Keepers of the Covenant: Frontier Missions and the Decline of Congregationalism, 1774-1818

By James R. Rohrer | Go to book overview

CHAPTER
TWO
The Missionary Impulse

Evangelism did not come naturally to most Congregational ministers during the late eighteenth century. Although R. Pierce Beaver has called New England "the well-spring of American missionary concern and action," 1 orthodox pastors in the colonial era displayed remarkably little interest in evangelism beyond their own parishes. In theory, of course, Puritans possessed a strong motivation for missionary endeavor. According to Calvinist doctrine Christian magistrates were obliged to seek the conversion of heathen subjects, and the royal charters of both Massachusetts and Plymouth imposed this responsibility upon the founders of New England. The "principall Ende" of settlement, the Massachusetts charter asserted, was to "Wynn and incite the Natives . . . [to] the onhe true God and Saviour of Mankinde," an objective underscored by the colony's General Court when it adopted a Great Seal depicting an Indian, bow and arrow in hand, pleading with Englishmen to "come over and help us." But during the next century and a half only a relative handful of Puritan ministers actually undertook missions to New England's native inhabitants, and no effort was made to preach the gospel to unchurched whites in other colonies. In 1797, surveying the history of recent Christian missions, the Connecticut General Association frankly observed that New England's contribution was paltry compared to the efforts made by evangelicals in England and on the Continent. Reflecting upon the "myriads" of Americans languishing "in darkness and the shadow of death," the ministers sadly confessed that "we must see our labors in a very diminutive point of view." 2

Various factors restricted Congregational evangelism during the colonial era. The early settlement of North America took place against the

-15-

Notes for this page

Add a new note
If you are trying to select text to create highlights or citations, remember that you must now click or tap on the first word, and then click or tap on the last word.
One moment ...
Default project is now your active project.
Project items

Items saved from this book

This book has been saved
Highlights (0)
Some of your highlights are legacy items.

Highlights saved before July 30, 2012 will not be displayed on their respective source pages.

You can easily re-create the highlights by opening the book page or article, selecting the text, and clicking “Highlight.”

Citations (0)
Some of your citations are legacy items.

Any citation created before July 30, 2012 will labeled as a “Cited page.” New citations will be saved as cited passages, pages or articles.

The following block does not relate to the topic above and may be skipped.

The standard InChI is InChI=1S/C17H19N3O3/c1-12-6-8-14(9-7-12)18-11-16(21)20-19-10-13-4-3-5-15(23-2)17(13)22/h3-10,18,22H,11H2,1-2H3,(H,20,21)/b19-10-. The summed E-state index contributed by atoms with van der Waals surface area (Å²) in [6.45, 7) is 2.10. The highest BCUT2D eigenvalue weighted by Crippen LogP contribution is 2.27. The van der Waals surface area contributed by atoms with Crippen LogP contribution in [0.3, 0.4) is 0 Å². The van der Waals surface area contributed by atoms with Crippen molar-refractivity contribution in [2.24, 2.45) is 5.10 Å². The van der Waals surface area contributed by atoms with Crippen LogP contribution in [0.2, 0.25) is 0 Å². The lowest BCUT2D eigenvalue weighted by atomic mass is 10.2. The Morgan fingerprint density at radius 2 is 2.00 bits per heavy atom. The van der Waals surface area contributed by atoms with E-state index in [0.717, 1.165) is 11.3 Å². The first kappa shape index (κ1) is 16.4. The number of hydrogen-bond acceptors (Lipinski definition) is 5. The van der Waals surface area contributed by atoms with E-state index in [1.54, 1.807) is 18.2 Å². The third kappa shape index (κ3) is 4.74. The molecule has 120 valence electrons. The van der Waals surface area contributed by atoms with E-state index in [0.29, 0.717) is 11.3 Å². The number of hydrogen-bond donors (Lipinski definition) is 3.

We also added the ability to view new citations from your projects or the book or article where you created them.

Notes (0)
Bookmarks (0)

You have no saved items from this book

Project items include:
  • Saved book/article
  • Highlights
  • Quotes/citations
  • Notes
  • Bookmarks
Notes
Cite this page

Cited page

Style
Citations are available only to our active members.
Buy instant access to cite pages or passages in MLA, APA and Chicago citation styles.

(Einhorn, 1992, p. 25)

(Einhorn 25)

1. Lois J. Einhorn, Abraham Lincoln, the Orator: Penetrating the Lincoln Legend (Westport, CT: Greenwood Press, 1992), 25, http://www.questia.com/read/27419298.

Cited page

Bookmark this page
Keepers of the Covenant: Frontier Missions and the Decline of Congregationalism, 1774-1818
Table of contents

Table of contents

Settings

Settings

Typeface
Text size Smaller Larger Reset View mode
Search within

Search within this book

Look up

Look up a word

  • Dictionary
  • Thesaurus
Please submit a word or phrase above.
Print this page

Print this page

Why can't I print more than one page at a time?

Help
Full screen
/ 212

matching results for page

    Questia reader help

    How to highlight and cite specific passages

    1. Click or tap the first word you want to select.
    2. Click or tap the last word you want to select, and you’ll see everything in between get selected.
    3. You’ll then get a menu of options like creating a highlight or a citation from that passage of text.

    OK, got it!

    Cited passage

    Style
    Citations are available only to our active members.
    Buy instant access to cite pages or passages in MLA, APA and Chicago citation styles.

    "Portraying himself as an honest, ordinary person helped Lincoln identify with his audiences." (Einhorn, 1992, p. 25).

    "Portraying himself as an honest, ordinary person helped Lincoln identify with his audiences." (Einhorn 25)

    "Portraying himself as an honest, ordinary person helped Lincoln identify with his audiences."1

    1. Lois J. Einhorn, Abraham Lincoln, the Orator: Penetrating the Lincoln Legend (Westport, CT: Greenwood Press, 1992), 25, http://www.questia.com/read/27419298.

    Cited passage

    Thanks for trying Questia!

    Please continue trying out our research tools, but please note, full functionality is available only to our active members.

    Your work will be lost once you leave this Web page.

    Buy instant access to save your work.

    Already a member? Log in now.

    Oops!

    An unknown error has occurred. Please click the button below to reload the page. If the problem persists, please try again in a little while.